As you probably know, I am a huge fan of interesting hardware that also boasts a high-quality build. For a long time, I used an Intel-based Lenovo Flex 15. While it was nice, it was a bit too large for my needs. Therefore, I decided to search for something lighter and smaller – a device with a nice screen and a more comfortable keyboard, as copywriting and translations constitute the bulk of my job. I don't necessarily need new equipment, so I began browsing local listings. After a while, I narrowed down a few candidates for my new Linux typewriter, including the Huawei MateBook 13.
MacBook or MateBook?
There was a great local deal for a MacBook Air 2018 at $300. Visually, it was in really good shape; besides a few scratches, it looked brand new. However, being a 6-year-old laptop, its battery wasn't in the best condition, having endured 800 charging cycles. I also came across a similar deal for an MSI Modern 14. Since I'm not particularly fond of MSI, I didn't consider it seriously. Eventually, I discovered an intriguing listing for a Huawei MateBook 14. According to the description, it was in really good condition with just a few minor scratches. The only issue was its location, about 50 kilometers away. Nevertheless, the price was attractive and the description seemed promising. So, I got in my car, drove to see it, and ended up buying it.
My New Daily Driver!
It turned out to be not a MateBook 14, but a 13. For my needs, this is even better! Its small size and comfortable keyboard make writing in bed finally possible. The listing was accurate; the laptop's overall condition is almost perfect. There's a small dent on the palm rest, one barely visible white spot on the display, and a few scratches on the top, but that's to be expected with a used laptop, right? Before acquiring this little gem, I used my laptop only when absolutely necessary. Now, I must admit, I'm thoroughly enjoying my 'new' (old) Huawei MateBook 13 and plan to make it my primary machine. Goodbye, desktop! Well, the desktop will stay put, but there's a lot I can now accomplish on my laptop.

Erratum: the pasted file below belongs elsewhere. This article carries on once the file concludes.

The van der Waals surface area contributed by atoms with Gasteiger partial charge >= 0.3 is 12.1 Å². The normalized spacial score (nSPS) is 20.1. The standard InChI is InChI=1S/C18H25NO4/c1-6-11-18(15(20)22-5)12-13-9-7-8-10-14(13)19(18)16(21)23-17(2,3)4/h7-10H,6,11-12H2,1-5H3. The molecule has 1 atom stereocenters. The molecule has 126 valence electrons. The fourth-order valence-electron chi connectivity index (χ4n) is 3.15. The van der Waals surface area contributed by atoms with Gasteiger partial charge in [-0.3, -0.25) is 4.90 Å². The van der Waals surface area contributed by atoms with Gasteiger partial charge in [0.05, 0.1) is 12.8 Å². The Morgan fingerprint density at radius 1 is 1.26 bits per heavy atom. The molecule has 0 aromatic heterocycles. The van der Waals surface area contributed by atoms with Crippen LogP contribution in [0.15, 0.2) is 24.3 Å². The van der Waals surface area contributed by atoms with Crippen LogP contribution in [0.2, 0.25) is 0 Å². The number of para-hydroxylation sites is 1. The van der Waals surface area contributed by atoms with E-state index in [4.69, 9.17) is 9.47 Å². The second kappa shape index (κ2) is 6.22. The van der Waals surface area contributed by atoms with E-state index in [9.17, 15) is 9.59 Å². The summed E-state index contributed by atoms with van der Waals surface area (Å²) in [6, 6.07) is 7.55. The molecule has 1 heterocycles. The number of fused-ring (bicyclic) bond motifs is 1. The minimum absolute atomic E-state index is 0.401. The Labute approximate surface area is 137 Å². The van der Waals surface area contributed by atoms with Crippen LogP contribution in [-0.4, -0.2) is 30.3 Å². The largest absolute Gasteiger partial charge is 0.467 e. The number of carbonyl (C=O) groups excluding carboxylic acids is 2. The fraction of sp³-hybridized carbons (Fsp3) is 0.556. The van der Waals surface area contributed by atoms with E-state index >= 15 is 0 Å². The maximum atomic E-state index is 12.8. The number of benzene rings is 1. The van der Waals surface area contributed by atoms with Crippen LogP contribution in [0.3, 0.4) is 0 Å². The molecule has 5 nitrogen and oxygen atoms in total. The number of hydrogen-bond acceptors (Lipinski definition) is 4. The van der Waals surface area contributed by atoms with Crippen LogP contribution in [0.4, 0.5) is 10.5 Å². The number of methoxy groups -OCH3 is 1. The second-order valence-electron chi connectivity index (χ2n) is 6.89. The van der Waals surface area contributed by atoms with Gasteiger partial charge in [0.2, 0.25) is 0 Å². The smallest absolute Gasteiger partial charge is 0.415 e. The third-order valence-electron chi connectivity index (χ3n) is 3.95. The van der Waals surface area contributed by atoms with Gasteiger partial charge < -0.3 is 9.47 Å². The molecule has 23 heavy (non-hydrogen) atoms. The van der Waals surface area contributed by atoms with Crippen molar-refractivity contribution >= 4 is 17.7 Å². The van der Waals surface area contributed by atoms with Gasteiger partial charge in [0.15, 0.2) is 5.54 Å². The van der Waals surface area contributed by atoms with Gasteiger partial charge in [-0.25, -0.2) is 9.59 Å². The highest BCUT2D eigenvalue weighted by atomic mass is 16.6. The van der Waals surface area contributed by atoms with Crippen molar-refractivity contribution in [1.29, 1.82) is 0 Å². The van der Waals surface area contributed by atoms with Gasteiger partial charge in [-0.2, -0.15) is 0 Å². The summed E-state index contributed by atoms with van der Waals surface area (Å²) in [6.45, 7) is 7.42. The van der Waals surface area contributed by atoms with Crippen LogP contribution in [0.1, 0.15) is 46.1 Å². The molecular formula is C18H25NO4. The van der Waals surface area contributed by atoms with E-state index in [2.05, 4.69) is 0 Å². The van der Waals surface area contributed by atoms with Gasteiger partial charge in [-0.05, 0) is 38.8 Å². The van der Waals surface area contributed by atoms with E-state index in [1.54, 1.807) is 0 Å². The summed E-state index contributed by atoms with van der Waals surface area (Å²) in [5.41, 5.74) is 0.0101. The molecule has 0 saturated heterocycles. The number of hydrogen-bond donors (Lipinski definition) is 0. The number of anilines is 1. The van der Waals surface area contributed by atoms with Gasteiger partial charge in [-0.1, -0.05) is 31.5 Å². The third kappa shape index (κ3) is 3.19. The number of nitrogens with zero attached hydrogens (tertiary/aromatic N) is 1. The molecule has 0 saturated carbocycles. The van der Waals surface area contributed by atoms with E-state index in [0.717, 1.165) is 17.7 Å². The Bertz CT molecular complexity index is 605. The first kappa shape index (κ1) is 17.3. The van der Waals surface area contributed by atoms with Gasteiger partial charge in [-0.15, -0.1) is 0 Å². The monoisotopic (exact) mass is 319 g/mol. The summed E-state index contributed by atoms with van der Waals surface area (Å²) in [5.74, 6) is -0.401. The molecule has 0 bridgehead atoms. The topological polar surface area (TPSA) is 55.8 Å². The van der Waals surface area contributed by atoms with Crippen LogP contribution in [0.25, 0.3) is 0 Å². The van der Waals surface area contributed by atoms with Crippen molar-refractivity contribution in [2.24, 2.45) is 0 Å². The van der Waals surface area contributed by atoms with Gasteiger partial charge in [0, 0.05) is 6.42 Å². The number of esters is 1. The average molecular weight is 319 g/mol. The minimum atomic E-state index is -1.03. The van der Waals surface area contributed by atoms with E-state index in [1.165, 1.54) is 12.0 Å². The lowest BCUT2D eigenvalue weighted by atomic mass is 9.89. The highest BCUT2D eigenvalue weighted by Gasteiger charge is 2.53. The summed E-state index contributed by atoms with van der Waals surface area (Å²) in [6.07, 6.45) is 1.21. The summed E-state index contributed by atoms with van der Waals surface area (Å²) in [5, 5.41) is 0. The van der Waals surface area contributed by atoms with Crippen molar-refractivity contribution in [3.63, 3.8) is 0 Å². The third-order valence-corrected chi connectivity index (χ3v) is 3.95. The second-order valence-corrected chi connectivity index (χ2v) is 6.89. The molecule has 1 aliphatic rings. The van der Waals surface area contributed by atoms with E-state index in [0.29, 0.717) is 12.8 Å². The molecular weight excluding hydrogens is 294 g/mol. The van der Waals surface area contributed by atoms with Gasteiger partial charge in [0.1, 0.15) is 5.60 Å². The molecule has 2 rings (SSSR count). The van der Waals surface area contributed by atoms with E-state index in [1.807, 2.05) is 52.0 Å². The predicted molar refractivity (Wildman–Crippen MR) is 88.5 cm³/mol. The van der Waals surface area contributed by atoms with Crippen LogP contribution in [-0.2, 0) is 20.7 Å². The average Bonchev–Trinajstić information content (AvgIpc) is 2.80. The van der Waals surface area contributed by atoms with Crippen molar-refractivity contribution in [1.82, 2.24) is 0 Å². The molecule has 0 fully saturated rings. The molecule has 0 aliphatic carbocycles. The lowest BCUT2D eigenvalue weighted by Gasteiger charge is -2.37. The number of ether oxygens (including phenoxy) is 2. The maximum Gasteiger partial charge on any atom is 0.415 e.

The first feature that caught my eye was the display, which boasts an unusual 3:2 screen ratio and a resolution of 2160 x 1440 — impressive for a 13-inch laptop, right? It displays vibrant colors and offers really good viewing angles. While it may not be exactly on par with a MacBook's display, it's pretty darn close.
Comfortable Keyboard and Big TouchPad
Continuing my exploration of the Huawei MateBook 13, the keyboard demands attention. My overall thoughts? It's quite impressive. The keys are well-spaced and offer a satisfying tactile response, which is a boon for someone who spends a significant amount of time typing. Each keystroke feels precise, and there's a comfortable amount of travel that strikes a fine balance between the shallow keys of some ultrabooks and the deeper ones found in traditional keyboards.
One thing to note is the absence of a numerical keypad. This is a common trait in 13-inch laptops due to space constraints. However, for users who frequently work with numbers, this might be a slight inconvenience. The workaround? There are numerous external numeric keypads available that can be easily connected if needed.
The touchpad, while not the primary focus here, deserves a mention. It's spacious, responsive, and supports multi-finger gestures, making navigation a breeze.
The battery is the biggest surprise of this buy! Do you remember I mentioned the MacBook Air with 800 charging cycles at the beginning of this article? My MateBook had only 94 charging cycles when I turned it on for the first time! After 3 years of usage battery lasts 3 hours of mixed usage without any problem. This deal was a steal! Did I mention I've paid 250$?
MateBook 13 and Linux
To be honest, the Huawei MateBook 13 excels as a Linux laptop. As someone who enjoys distro hopping, and constantly exploring new distributions each month, this laptop has proven to be a reliable companion. My experiences have allowed me to extensively test various distros, each with its unique strengths and minor quirks.
One such instance was with Ubuntu 23.10. The experience was generally positive, with the dual graphics being recognized right out of the box—a commendable feat. However, I encountered some issues with GNOME extensions, particularly with Dash to Dock. This extension didn't function correctly after the laptop woke from sleep. I suspect this might be due to some extensions pre-installed by Canonical, but the exact cause remains unclear.
Next, I ventured into Fedora, which presented an almost flawless experience. The only notable drawback was the lack of drivers for the fingerprint sensor. While this isn't a deal-breaker for me, it's something to keep in mind for users who rely on this feature.
Based on my experiences, I'd confidently give the Huawei MateBook 13 a 9 out of 10 for Linux support. It adeptly handles various distributions, making it an excellent choice for enthusiasts and professionals who prefer the Linux ecosystem. For the price, it's a steal!